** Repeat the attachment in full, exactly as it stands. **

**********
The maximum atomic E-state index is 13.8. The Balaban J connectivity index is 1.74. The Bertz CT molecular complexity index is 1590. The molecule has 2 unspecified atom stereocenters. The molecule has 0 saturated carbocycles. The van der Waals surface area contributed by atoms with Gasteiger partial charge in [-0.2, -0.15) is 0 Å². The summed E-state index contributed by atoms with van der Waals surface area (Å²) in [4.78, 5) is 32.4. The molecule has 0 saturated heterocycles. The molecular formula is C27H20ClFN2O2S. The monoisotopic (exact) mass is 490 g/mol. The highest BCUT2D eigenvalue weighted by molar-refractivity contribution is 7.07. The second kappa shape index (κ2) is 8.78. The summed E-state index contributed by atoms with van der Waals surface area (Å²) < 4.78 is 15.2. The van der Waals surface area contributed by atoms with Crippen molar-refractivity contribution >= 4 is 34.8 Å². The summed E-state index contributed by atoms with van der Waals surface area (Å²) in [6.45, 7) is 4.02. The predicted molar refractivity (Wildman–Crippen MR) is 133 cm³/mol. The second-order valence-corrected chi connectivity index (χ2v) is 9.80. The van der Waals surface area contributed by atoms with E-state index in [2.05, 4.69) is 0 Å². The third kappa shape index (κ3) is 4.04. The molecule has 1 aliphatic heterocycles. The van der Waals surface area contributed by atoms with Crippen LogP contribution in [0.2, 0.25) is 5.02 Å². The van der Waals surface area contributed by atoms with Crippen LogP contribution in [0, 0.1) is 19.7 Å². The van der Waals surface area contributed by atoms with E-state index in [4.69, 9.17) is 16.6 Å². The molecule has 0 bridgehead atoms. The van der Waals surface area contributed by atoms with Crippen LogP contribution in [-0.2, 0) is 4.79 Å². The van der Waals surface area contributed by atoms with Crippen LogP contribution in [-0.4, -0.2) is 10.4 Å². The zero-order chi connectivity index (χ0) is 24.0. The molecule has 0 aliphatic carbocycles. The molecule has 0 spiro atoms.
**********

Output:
The maximum atomic E-state index is 13.8. The Balaban J connectivity index is 1.74. The Bertz CT molecular complexity index is 1590. The molecule has 2 unspecified atom stereocenters. The molecule has 0 saturated carbocycles. The van der Waals surface area contributed by atoms with Gasteiger partial charge in [-0.2, -0.15) is 0 Å². The summed E-state index contributed by atoms with van der Waals surface area (Å²) in [4.78, 5) is 32.4. The molecule has 0 saturated heterocycles. The molecular formula is C27H20ClFN2O2S. The monoisotopic (exact) mass is 490 g/mol. The highest BCUT2D eigenvalue weighted by molar-refractivity contribution is 7.07. The second kappa shape index (κ2) is 8.78. The summed E-state index contributed by atoms with van der Waals surface area (Å²) < 4.78 is 15.2. The van der Waals surface area contributed by atoms with Crippen molar-refractivity contribution >= 4 is 34.8 Å². The summed E-state index contributed by atoms with van der Waals surface area (Å²) in [6.45, 7) is 4.02. The predicted molar refractivity (Wildman–Crippen MR) is 133 cm³/mol. The second-order valence-corrected chi connectivity index (χ2v) is 9.80. The van der Waals surface area contributed by atoms with E-state index in [2.05, 4.69) is 0 Å². The third kappa shape index (κ3) is 4.04. The molecule has 1 aliphatic heterocycles. The van der Waals surface area contributed by atoms with Crippen LogP contribution in [0.2, 0.25) is 5.02 Å². The van der Waals surface area contributed by atoms with Crippen LogP contribution in [0, 0.1) is 19.7 Å². The van der Waals surface area contributed by atoms with E-state index in [4.69, 9.17) is 16.6 Å². The molecule has 0 bridgehead atoms. The van der Waals surface area contributed by atoms with Crippen LogP contribution in [-0.2, 0) is 4.79 Å². The van der Waals surface area contributed by atoms with Crippen LogP contribution in [-0.4, -0.2) is 10.4 Å². The zero-order chi connectivity index (χ0) is 24.0. The molecule has 0 aliphatic carbocycles. The molecule has 0 spiro atoms.